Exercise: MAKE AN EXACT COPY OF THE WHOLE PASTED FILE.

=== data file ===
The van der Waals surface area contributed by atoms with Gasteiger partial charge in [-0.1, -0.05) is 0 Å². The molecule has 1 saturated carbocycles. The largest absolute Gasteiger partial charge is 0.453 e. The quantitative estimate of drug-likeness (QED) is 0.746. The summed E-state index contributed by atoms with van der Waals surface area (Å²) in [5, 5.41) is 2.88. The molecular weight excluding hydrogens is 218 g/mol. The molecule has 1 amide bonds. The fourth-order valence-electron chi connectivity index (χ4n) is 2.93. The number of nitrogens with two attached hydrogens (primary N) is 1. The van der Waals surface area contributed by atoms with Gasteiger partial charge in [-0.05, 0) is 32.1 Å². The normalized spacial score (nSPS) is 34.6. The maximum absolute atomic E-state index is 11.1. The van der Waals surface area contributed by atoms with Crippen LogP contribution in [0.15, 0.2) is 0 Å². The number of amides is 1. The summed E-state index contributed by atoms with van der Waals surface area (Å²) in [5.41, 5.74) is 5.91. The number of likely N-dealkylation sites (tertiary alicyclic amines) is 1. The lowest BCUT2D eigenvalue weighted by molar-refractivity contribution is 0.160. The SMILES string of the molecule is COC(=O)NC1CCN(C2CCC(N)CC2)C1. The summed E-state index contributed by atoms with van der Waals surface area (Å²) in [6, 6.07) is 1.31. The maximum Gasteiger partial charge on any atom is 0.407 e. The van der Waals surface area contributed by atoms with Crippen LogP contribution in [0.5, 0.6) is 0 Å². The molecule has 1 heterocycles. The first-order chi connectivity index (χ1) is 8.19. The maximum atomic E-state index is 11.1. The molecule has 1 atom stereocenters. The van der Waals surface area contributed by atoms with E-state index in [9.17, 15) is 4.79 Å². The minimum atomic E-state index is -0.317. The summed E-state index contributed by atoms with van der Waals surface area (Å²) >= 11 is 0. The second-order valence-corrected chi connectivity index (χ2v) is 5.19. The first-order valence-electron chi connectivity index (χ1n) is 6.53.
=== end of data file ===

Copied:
The van der Waals surface area contributed by atoms with Gasteiger partial charge in [-0.1, -0.05) is 0 Å². The molecule has 1 saturated carbocycles. The largest absolute Gasteiger partial charge is 0.453 e. The quantitative estimate of drug-likeness (QED) is 0.746. The summed E-state index contributed by atoms with van der Waals surface area (Å²) in [5, 5.41) is 2.88. The molecular weight excluding hydrogens is 218 g/mol. The molecule has 1 amide bonds. The fourth-order valence-electron chi connectivity index (χ4n) is 2.93. The number of nitrogens with two attached hydrogens (primary N) is 1. The van der Waals surface area contributed by atoms with Gasteiger partial charge in [-0.05, 0) is 32.1 Å². The normalized spacial score (nSPS) is 34.6. The maximum absolute atomic E-state index is 11.1. The van der Waals surface area contributed by atoms with Crippen LogP contribution in [0.15, 0.2) is 0 Å². The number of amides is 1. The summed E-state index contributed by atoms with van der Waals surface area (Å²) in [5.41, 5.74) is 5.91. The number of likely N-dealkylation sites (tertiary alicyclic amines) is 1. The lowest BCUT2D eigenvalue weighted by molar-refractivity contribution is 0.160. The SMILES string of the molecule is COC(=O)NC1CCN(C2CCC(N)CC2)C1. The summed E-state index contributed by atoms with van der Waals surface area (Å²) in [6, 6.07) is 1.31. The maximum Gasteiger partial charge on any atom is 0.407 e. The van der Waals surface area contributed by atoms with Crippen LogP contribution in [0.5, 0.6) is 0 Å². The molecule has 1 heterocycles. The first-order chi connectivity index (χ1) is 8.19. The maximum atomic E-state index is 11.1. The molecule has 1 atom stereocenters. The van der Waals surface area contributed by atoms with E-state index in [9.17, 15) is 4.79 Å². The minimum atomic E-state index is -0.317. The summed E-state index contributed by atoms with van der Waals surface area (Å²) >= 11 is 0. The second-order valence-corrected chi connectivity index (χ2v) is 5.19. The first-order valence-electron chi connectivity index (χ1n) is 6.53.